What is more, further back in past there are examples of warmings triggered by rises in greenhouse gases, such as the Palaeo-Eocene Thermal Maximum 55 millions years ago (see Climate myths: It’s been far warmer in the past, what’s the big deal?).

Finally, if higher temperatures lead to more CO2 and more CO2 leads to higher temperatures, why doesn’t this positive feedback lead to a runaway greenhouse effect? There are various limiting factors that kick in, the most important being that infrared radiation emitted by Earth increases exponentially with temperature, so as long as some infrared can escape from the atmosphere, at some point heat loss catches up with heat retention.


Fascist Bill Nye

Bill Nye, "the science guy", revealed he is openly favorable to the idea of jailing ‘global warming’ skeptics at the Hague  as "war criminals." Nye was confronted with environmental activists Robert F. Kennedy’s call to jail climate skeptics for treason and lock them up at the Hague.

Nye openly pondered the idea that climate skeptics deserve jail. Climate Hustle’s Marc Morano asked Nye in an exclusive interview, "What is your thought on jailing skeptics as war criminals?"
Nye responded: "Well, we’ll see what happens. Was it appropriate to jail the guys from ENRON?"

Nye added, "For me as a taxpayer and voter — the introduction of this extreme doubt about climate change is affecting my quality of life as a public citizen."

Nye was interviewed in New York City’s Central Park for the upcoming May 2 nationwide theatrical release of the global warming skeptic film "Climate Hustle" which has its Washington DC Capitol Hill premiere on April 14 at the House Science Committee.

Climate Hustle‘s Marc Morano, asked Nye:

Morano: "We interviewed Robert F. Kennedy Jr. RJK Jr., the environmentalists. He said climate ‘deniers’, his words, Energy CEO’s belong at the Hague with three square meals and a cot with all of the other war criminals. What is your thought on that and do you think some of the rhetoric on your side — as I am sure both sides — gets too carried away. What is your thought on jailing skeptics as war criminals?"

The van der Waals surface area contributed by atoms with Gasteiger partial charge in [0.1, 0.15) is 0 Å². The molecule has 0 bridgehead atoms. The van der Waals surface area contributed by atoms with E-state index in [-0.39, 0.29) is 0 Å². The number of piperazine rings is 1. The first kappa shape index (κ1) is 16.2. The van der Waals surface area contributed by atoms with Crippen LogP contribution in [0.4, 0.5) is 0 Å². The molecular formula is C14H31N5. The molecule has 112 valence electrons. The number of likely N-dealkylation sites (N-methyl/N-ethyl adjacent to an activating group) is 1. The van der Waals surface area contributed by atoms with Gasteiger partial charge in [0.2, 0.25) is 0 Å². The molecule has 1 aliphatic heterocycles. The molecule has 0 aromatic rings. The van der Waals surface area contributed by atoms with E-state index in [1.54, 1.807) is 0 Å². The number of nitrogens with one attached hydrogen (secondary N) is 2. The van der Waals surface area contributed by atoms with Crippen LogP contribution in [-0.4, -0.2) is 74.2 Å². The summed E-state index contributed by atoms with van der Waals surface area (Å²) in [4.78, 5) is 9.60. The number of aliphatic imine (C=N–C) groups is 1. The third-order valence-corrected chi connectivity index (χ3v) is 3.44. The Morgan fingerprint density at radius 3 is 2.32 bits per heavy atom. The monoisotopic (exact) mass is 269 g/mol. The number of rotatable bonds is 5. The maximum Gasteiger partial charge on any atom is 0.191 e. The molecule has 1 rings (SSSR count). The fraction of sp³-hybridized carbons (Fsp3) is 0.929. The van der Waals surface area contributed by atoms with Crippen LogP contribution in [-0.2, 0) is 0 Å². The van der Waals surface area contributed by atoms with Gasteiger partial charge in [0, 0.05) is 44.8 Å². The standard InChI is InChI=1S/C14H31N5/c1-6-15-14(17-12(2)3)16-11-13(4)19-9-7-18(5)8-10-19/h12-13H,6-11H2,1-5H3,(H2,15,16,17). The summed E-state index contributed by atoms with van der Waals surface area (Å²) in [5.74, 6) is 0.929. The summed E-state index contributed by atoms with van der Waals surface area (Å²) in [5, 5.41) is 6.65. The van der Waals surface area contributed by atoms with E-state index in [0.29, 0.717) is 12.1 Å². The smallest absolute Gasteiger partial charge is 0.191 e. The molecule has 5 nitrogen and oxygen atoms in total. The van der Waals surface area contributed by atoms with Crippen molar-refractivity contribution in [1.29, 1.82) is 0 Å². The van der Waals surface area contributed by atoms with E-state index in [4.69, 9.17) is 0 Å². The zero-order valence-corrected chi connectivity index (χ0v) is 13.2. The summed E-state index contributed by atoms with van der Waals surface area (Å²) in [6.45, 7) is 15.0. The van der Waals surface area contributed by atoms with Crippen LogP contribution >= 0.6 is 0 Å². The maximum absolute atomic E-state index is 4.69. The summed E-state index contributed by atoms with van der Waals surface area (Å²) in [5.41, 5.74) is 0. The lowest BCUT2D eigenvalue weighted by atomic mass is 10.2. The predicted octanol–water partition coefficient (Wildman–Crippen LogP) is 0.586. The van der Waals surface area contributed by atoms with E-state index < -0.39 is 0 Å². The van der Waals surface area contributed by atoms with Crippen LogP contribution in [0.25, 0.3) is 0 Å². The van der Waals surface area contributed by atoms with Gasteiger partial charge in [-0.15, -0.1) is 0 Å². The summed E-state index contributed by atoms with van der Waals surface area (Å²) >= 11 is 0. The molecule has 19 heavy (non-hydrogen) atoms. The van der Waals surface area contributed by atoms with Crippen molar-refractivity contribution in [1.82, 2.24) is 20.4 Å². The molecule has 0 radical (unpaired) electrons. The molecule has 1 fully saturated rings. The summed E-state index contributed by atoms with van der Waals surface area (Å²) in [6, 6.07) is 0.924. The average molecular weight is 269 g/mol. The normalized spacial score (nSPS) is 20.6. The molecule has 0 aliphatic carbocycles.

Nye: "Well, we’ll see what happens. Was it appropriate to jail the guys from ENRON?"

Morano: "Interesting."

Nye: "So, we will see what happens. Was it appropriate to jail people from the cigarette industry who insisted that this addictive product was not addictive and so on?

And you think about in these cases — for me as a taxpayer and voter — the introduction of this extreme doubt about climate change is affecting my quality of life as a public citizen. So I can see where people are very concerned about this and are pursuing criminal investigations as well as engaging in discussion like this."

Morano also asked Nye about the "chilling effect" of threatening investigations and jail to scientists who dissent on man-made global warming claims.

Nye responded: "That there is a chilling effect on scientists who are in extreme doubt about climate change — I think is good. The extreme doubt about climate change people – without going too far afield here – are leaving the world worse than they found it because they are keeping us from getting to work. They are holding us back."


Pissing into the wind:  Telling people to give up red meat

What we put on our plates has a much greater effect on the emissions driving climate change than most people are aware of.

"The unsung contributor to climate change is the meat industry, which adds as much CO2 as the entire transport industry combined," said Pershin.

Total emissions from the livestock industry account for half of Australia’s greenhouse gas emissions, and a third worldwide once land-clearing is factored in.